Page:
9 TED-Ed Lessons about cool (and creepy) bugs


Bugs are amazing creatures — they inhabit the worlds below our feet, above our heads and everywhere in between. And while they tend to be small in size, they are anything but small in numbers: insects outnumber humans by the billions. Once you’ve taken a moment to shiver at that fact, remember that bugs can be a great source of scientific study, a key manufacturer of our favorite foods (including chocolate, coffee and honey) and, in many places, the perfect afternoon snack (more on that later). In this roundup, we’ll take a look TED-Ed’s best bug lessons, from the icky to the inspiring to the totally insane.


Plants have a hard time finding mates — their inability to get up and move around tends to inhibit them. Luckily for plants, bees and other pollinator species (including butterflies, moths and birds) help matchmake these lonely plants in exchange for food. Fernanda S. Valdovinos explains how these intricate pollination networks work and how it can all change from one season to the next.


An earwig is neither an ear nor a wig; it is an insect. Jessica Oreck and Rachael Teel explain how folklore gave this bug its name, combining entomology with etymology.


Honeybees are some of nature’s finest mathematicians. Not only can they calculate angles and comprehend the roundness of the earth, these smart insects build and live in one of the most mathematically efficient architectural designs around: the beehive. Zack Patterson and Andy Peterson delve into the very smart geometry behind the honeybee’s home.


This is stranger than science fiction. The jewel wasp and the cockroach have a disgusting and fascinating parasitic relationship. The jewel wasp stuns the cockroach, and months later, a jewel wasp hatches out of the cockroach. At TEDYouth 2012, Carl Zimmer walks us through how this happens and why it personally fascinates him.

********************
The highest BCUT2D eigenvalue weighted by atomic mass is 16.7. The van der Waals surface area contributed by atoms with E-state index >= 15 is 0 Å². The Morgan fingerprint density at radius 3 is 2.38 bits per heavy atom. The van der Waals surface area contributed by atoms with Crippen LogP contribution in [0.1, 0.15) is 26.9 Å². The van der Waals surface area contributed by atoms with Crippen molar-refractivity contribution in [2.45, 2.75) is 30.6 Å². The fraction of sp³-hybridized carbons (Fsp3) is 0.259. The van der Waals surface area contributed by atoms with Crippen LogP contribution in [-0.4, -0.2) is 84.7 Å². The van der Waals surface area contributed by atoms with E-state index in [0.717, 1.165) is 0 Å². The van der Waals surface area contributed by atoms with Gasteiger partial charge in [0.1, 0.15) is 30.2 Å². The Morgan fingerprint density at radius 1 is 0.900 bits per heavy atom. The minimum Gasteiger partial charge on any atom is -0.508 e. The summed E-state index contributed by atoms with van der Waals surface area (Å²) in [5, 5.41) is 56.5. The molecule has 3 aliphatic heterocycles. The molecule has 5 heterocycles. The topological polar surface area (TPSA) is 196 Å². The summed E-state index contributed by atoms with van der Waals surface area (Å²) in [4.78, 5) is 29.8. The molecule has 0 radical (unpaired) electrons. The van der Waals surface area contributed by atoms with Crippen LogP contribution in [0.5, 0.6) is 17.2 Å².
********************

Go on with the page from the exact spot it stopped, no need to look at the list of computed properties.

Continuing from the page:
Everyone hates mosquitos. Besides the annoying buzzing and biting, mosquito-borne diseases like malaria kill over a million people each year (plus horses, dogs and cats). And over the past 100 million years, they’ve gotten good at their job — sucking up to three times their weight in blood, totally undetected. So shouldn’t we just get rid of them? Rose Eveleth shares why scientists aren’t sure.


Both honeybees and humans originated in East Africa, and the connection between us has survived the ages. Some of your favorite delicacies — coffee, chocolate, mangoes — have the honeybee to thank for their hard work of pollination. Dino Martins encourages us to remember how much we owe to these magnificent insects.


Every 13 or 17 years, billions of cicadas emerge from the ground to molt, mate and die. Adult cicadas only live a few weeks above ground, but you’d be hard pressed to ignore them — they are extremely loud! Rose Eveleth explains everything you need to know about these noisy insects, admitting that there’s still some things we just don’t understand.


In the past decade, the US honeybee population has been decreasing at an alarming and unprecedented rate. While this is obviously bad news for honeypots everywhere, bees also help feed us in a bigger way — by pollinating our nation’s crops. Emma Bryce investigates potential causes for this widespread colony collapse disorder.

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What’s tasty, abundant and high in protein? Bugs! Although less common outside the tropics, entomophagy, the practice of eating bugs, was once extremely widespread throughout cultures. You may feel icky about munching on insects, but they feed about 2 billion people each day (Mmm, fried tarantulas). They also hold promise for food security and the environment. Emma Bryce makes a compelling case for dining on bugs.

Have an idea for a bug lesson? Nominate yourself and your idea here. >>